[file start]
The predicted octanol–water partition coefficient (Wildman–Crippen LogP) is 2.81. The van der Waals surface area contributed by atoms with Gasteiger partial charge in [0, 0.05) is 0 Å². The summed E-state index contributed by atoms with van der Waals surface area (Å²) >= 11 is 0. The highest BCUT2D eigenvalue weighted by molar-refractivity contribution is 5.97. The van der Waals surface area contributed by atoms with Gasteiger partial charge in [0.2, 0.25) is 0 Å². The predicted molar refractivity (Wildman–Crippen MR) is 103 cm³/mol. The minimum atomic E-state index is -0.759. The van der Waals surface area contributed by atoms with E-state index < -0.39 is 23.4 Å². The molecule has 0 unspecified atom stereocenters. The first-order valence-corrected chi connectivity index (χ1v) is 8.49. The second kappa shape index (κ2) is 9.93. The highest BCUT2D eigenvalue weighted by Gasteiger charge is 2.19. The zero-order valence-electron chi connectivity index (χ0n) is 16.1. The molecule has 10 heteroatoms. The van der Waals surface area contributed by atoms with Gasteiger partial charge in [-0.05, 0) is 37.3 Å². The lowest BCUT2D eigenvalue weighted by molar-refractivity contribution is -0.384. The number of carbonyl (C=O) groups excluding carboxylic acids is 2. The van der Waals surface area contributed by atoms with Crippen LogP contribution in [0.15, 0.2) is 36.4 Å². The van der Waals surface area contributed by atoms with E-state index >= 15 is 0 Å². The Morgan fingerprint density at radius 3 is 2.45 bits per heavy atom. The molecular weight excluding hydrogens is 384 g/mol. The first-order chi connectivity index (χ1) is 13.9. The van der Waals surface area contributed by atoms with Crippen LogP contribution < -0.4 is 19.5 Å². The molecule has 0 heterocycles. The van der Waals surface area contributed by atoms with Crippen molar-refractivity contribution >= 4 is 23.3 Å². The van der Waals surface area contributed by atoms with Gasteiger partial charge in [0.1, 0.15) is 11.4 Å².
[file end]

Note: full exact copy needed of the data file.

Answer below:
The predicted octanol–water partition coefficient (Wildman–Crippen LogP) is 2.81. The van der Waals surface area contributed by atoms with Gasteiger partial charge in [0, 0.05) is 0 Å². The summed E-state index contributed by atoms with van der Waals surface area (Å²) >= 11 is 0. The highest BCUT2D eigenvalue weighted by molar-refractivity contribution is 5.97. The van der Waals surface area contributed by atoms with Gasteiger partial charge in [0.2, 0.25) is 0 Å². The predicted molar refractivity (Wildman–Crippen MR) is 103 cm³/mol. The minimum atomic E-state index is -0.759. The van der Waals surface area contributed by atoms with E-state index < -0.39 is 23.4 Å². The molecule has 0 unspecified atom stereocenters. The first-order valence-corrected chi connectivity index (χ1v) is 8.49. The second kappa shape index (κ2) is 9.93. The highest BCUT2D eigenvalue weighted by Gasteiger charge is 2.19. The zero-order valence-electron chi connectivity index (χ0n) is 16.1. The molecule has 10 heteroatoms. The van der Waals surface area contributed by atoms with Gasteiger partial charge in [-0.05, 0) is 37.3 Å². The lowest BCUT2D eigenvalue weighted by molar-refractivity contribution is -0.384. The number of carbonyl (C=O) groups excluding carboxylic acids is 2. The van der Waals surface area contributed by atoms with Crippen LogP contribution in [0.15, 0.2) is 36.4 Å². The van der Waals surface area contributed by atoms with E-state index >= 15 is 0 Å². The Morgan fingerprint density at radius 3 is 2.45 bits per heavy atom. The molecular weight excluding hydrogens is 384 g/mol. The first-order chi connectivity index (χ1) is 13.9. The van der Waals surface area contributed by atoms with Crippen LogP contribution < -0.4 is 19.5 Å². The molecule has 0 heterocycles. The van der Waals surface area contributed by atoms with Crippen molar-refractivity contribution >= 4 is 23.3 Å². The van der Waals surface area contributed by atoms with Gasteiger partial charge in [0.1, 0.15) is 11.4 Å².